GAINESVILLE, Fla.--(BUSINESS WIRE)--Exactech, Inc. (Nasdaq: EXAC), a developer and producer of bone and joint restoration products for hip, knee, shoulder and spine, today announced positive surgeon feedback on first surgeries performed with the ExactechGPS® Guided Personalized Surgery system’s new Total Shoulder Application, which combines preoperative planning with intraoperative computer-assisted technology. Pierre-Henri Flurin, MD, a shoulder specialist at the Clinique du Sport in Bordeaux-Mérignac, France, performed both an anatomic and a reverse total shoulder replacement using Equinoxe® Shoulder System implants and instruments.
"Our goal is to offer improved accuracy and precision in the placement and orientation of the Equinoxe implants,” said Dr. Flurin. “I was able to plan the case in advance through a virtual simulation and then execute that plan while visualizing the 3-D anatomy in real time, making adjustments based on assessments during surgery. Exactech’s design teams have developed innovative shoulder implants designed to preserve bone and overcome challenges; this new technology is the perfect complement to those implants.”
“In collaboration with our team of engineers located in Florida and France, Dr. Flurin and the rest of the design team brought brilliant expertise to our effort,” said Darin Johnson, Vice President of Marketing, Extremities. “Visualizing the glenoid vault in real time and adjusting the implant orientation to the unique anatomy of the patient should help surgeons improve patient outcomes, which is what we come to work every day to do.”
The shoulder application focuses on guiding the preparation of the glenoid in shoulder arthroplasty. There is wide variation in the position and orientation of glenoid implants because of limited exposure and poor operative landmarks, and studies show that inaccurate placement of the glenoid component has been linked with increased stresses in the implants1, early loosening and poor outcomes.2 The goal of the new ExactechGPS Total Shoulder Application is to allow surgeons to avoid those issues, ultimately providing longer implant survivorship.
Exactech worked closely with a design team of experienced upper extremity specialists to develop this system: Emilie Cheung, MD, Stanford University Department of Orthopaedics (Palo Alto, Calif.); Pierre-Henri Flurin, MD, Clinique du Sport (Bordeaux-Mérignac, France); Richard Jones, MD, Southeastern Sports Medicine (Asheville, N.C.); Moby Parsons, MD, Seacoast Orthopedics and Sports Medicine (Somersworth, N.H.); Paul Saadi, MD, Dallas Bone and Joint Clinic (Dallas, Texas); Thomas Wright, MD, University of Florida Department of Orthopaedics and Rehabilitation (Gainesville, Fla.); and Joseph Zuckerman, MD, NYU Hospital for Joint Diseases (New York, N.Y.).
The ExactechGPS Total Shoulder Application is being piloted in Europe and is currently undergoing premarket review by the FDA.*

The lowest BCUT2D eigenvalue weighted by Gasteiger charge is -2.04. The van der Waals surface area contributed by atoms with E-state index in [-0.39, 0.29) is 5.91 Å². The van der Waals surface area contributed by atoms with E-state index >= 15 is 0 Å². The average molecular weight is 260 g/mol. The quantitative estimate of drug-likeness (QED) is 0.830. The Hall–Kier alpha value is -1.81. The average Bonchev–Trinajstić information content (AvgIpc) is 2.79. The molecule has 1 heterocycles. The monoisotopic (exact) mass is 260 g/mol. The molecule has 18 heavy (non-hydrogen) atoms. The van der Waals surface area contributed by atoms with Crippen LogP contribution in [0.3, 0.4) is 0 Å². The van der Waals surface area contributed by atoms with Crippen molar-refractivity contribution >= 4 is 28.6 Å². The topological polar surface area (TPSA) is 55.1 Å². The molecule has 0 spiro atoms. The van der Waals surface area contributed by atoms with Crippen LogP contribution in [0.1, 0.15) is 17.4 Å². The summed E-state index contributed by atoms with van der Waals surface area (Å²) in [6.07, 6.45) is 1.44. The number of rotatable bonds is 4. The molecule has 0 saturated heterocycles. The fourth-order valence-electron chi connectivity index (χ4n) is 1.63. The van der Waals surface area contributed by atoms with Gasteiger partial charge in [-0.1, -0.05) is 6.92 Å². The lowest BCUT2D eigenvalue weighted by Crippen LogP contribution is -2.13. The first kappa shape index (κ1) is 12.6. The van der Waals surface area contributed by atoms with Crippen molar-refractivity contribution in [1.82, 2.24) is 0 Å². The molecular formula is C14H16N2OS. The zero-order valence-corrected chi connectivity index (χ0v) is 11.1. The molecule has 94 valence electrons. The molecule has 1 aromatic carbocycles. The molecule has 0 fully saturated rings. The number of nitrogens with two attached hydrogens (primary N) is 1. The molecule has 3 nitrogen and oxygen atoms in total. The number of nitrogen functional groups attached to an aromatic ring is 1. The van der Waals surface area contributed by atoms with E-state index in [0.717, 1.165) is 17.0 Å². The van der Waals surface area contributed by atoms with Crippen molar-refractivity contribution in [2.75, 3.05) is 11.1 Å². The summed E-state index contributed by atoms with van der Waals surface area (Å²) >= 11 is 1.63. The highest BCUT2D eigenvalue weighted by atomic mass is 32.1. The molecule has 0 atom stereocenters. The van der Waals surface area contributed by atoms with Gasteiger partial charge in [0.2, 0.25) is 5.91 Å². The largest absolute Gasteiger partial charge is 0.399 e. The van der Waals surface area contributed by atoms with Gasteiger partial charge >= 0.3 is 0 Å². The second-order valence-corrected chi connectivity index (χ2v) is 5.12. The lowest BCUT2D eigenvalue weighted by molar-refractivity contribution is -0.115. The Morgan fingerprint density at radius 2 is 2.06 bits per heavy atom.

ExactechGPS combines surgeon expertise with an advanced computer system to perform the patient’s surgery with a goal of improved accuracy and precision. Personalized for a patient’s unique bone structure and anatomy, ExactechGPS is designed to allow surgeons to decide where to remove bone and place the implant in the optimal position. Exactech first introduced ExactechGPS to surgeons in the United States for knees, and has since broadened its reach by providing medical education and supporting surgeries in more than 11 countries. The technology has steadily gained market acceptance and worldwide reach.
Based in Gainesville, Fla., Exactech develops and markets orthopaedic implant devices, related surgical instruments and biologic materials and services to hospitals and physicians. The company manufactures many of its orthopaedic devices at its Gainesville facility. Exactech’s orthopaedic products are used in the restoration of bones and joints that have deteriorated as a result of injury or diseases such as arthritis. Exactech markets its products in the United States, in addition to more than 30 markets in Europe, Latin America, Asia and the Pacific. Additional information about Exactech can be found at http://www.exac.com.
*The ExactechGPS is intended for use during preoperative planning and during stereotaxic surgery to aid the surgeon in locating anatomical structures and aligning the endoprostheses with the anatomical structures.
1Hopkins AR, Hansen UN, Amis AA, Emery R. The Effects of Glenoid Component Alignment Variations on Cement Mantle Stresses in Total Shoulder Arthroplasty. J Shoulder Elbow Surgery. 2004 Nov-Dec; 13(6):668–675.
2Gregory TM, Sankey A, Augereau B, et al. Accuracy of Glenoid Component Placement in Total Shoulder Arthroplasty and Its Effect on Clinical and Radiological Outcome in a Retrospective, Longitudinal, Monocentric Open Study. PLoS ONE. 2013 Oct; 8(10):e75791.
This release contains various forward-looking statements within the meaning of Section 27A of the Securities Act of 1933 and Section 21E of the Securities Exchange Act of 1934, which represent the company’s expectations or beliefs concerning future events of the company’s financial performance. These forward-looking statements are further qualified by important factors that could cause actual results to differ materially from those in the forward-looking statements. These factors include the effect of competitive pricing, the company’s dependence on the ability of third party manufacturers to produce components on a basis which is cost-effective to the company, market acceptance of the company’s products and the effects of government regulation. Results actually achieved may differ materially from expected results included in these statements.